The Cooperstown Symposium on Baseball and American Culture, 2011–2012 by William M. Simons
The Science of the Fastball by William Blewett
Japanese Aesthetics and Anime: The Influence of Tradition by Dani Cavallaro
Anti-Foreign Imagery in American Pulps and Comic Books, 1920–1960 by Nathan Vernon Madison
Harold E. Stassen: The Life and Perennial Candidacy of the Progressive Republican by Alec Kirby and John F. Rothmann
The Wilmington & Weldon Railroad in the Civil War by James C. Burke
Season of Ghosts: The ’86 Mets and the Red Sox by Howard Burman
East Harlem Remembered: Oral Histories of Community and Diversity by Christopher Bell
In the late 1970s and early 1980s, the Montreal Expos provided their fans with spectacular play produced by spectacular players. The team was able to reach the pinnacle of its lifetime popularity during that period. They were in fact even more popular than the beloved hockey-playing Canadiens in Montreal and the most popular sports team in Canada. The book depicts how the team reached that level of support from the whole country and also why they were not able to sustain that excellence.
The 466 men who have held the increasingly demanding and prestigious position of Head Coach in the National Football League and the two leagues that merged into it (the All America Football Conference of the 1940s and the American Football League of the 1960s) form an exclusive club. This book essentially answers three questions about every professional head coach since 1920: Who was he? What were his coaching approach and style, in terms of both leadership and gridiron tactics? How successful was he?
On December 13th, get 20% off NFL Head Coaches when you enter the coupon code NFL. This discount will be applied in the shopping cart prior to checkout.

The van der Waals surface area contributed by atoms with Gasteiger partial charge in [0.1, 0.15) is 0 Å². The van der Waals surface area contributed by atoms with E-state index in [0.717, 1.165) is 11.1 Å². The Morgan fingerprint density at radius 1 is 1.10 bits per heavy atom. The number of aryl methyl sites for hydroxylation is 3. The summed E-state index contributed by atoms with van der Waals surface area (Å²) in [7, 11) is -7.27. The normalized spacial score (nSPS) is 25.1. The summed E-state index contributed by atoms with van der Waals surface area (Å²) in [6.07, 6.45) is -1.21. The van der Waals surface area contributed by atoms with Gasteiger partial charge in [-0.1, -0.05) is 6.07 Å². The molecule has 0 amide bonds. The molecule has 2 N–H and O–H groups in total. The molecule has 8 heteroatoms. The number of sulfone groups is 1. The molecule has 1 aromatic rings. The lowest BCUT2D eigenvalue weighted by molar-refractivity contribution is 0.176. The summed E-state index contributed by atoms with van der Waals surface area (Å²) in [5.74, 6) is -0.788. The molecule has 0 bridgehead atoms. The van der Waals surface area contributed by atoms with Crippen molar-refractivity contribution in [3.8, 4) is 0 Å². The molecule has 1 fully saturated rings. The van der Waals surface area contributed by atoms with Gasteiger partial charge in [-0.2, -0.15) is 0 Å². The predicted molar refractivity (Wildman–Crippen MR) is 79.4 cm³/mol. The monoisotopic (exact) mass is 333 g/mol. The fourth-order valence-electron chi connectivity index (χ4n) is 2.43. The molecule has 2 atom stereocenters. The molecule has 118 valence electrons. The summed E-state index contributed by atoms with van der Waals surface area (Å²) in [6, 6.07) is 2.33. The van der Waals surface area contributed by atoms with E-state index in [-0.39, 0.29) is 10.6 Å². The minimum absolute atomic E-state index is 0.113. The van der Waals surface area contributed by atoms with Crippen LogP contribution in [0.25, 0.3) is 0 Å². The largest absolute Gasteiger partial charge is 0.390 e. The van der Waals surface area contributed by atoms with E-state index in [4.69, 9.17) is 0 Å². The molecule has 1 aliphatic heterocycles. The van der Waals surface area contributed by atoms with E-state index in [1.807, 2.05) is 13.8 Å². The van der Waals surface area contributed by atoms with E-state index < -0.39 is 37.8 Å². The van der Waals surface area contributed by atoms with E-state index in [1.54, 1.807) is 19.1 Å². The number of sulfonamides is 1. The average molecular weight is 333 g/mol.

In the years following the decline of the New York Yankees dynasty that ended in 1964, three American League teams endeavored to stake their claim to the Junior Circuit’s crown. From 1965 to 1975, the Minnesota Twins, Baltimore Orioles, and Oakland Athletics emerged as the most significant AL clubs, but this trio achieved varying degrees of success.
The Los Angeles Lakers Encyclopedia by Richard J. Shmelter
Football may be sport, but the National Football League is at heart a business—how else to account for the stratospheric salaries of the players and coaches? Yet most people are unaware of how that business developed. This book details the growth of an industry that generates billions of dollars in revenue and explains the intricacies of the league’s expansions and mergers, territories and relocations; the operation of franchises; the role of stadiums and markets; and the effect of the NFL on domestic and foreign affairs.
On November 21st, get 20% off Football Fortunes when you enter the coupon code FOOTBALL. This discount will be applied in the shopping cart prior to checkout.
When Baseball Isn’t White, Straight and Male: The Media and Difference in the National Pastime by Lisa Doris Alexander
“This book tells the story of the first year of their life together as New York City rivals. The emerging rivalry between the New York Yankees and the New York Mets was about more than just games won or money earned. As personified by Mets manager Casey Stengel and Yankees right-fielder Roger Maris, it was also a struggle over the future of the game.”
On November 14th, get 20% off New York Versus New York, 1962 when you enter the coupon code SUBWAY. This discount will be applied in the shopping cart prior to checkout.
Just in time for the 2012 holiday season, here is the latest Sports Books Catalog.
Incredibly, Slater was the only African American in the entire NFL for most of the late 1920s, yet he was widely recognized as one of the League’s best linemen. But his pioneering influence extended beyond the gridiron. After retirement, he broke ground in the legal field as just the second black judge in Chicago history. On the field or on the bench, the inspirational life of Judge Duke Slater is a true American success story.
On November 7th get 20% off Duke Slater when you enter the coupon code DUKE. This discount will be applied in the shopping cart prior to checkout.
Herman “Baron” Lamm, the Father of Modern Bank Robbery by Walter Mittelstaedt
Baseball Hall of Fame Autographs: A Reference Guide by Ron Keurajian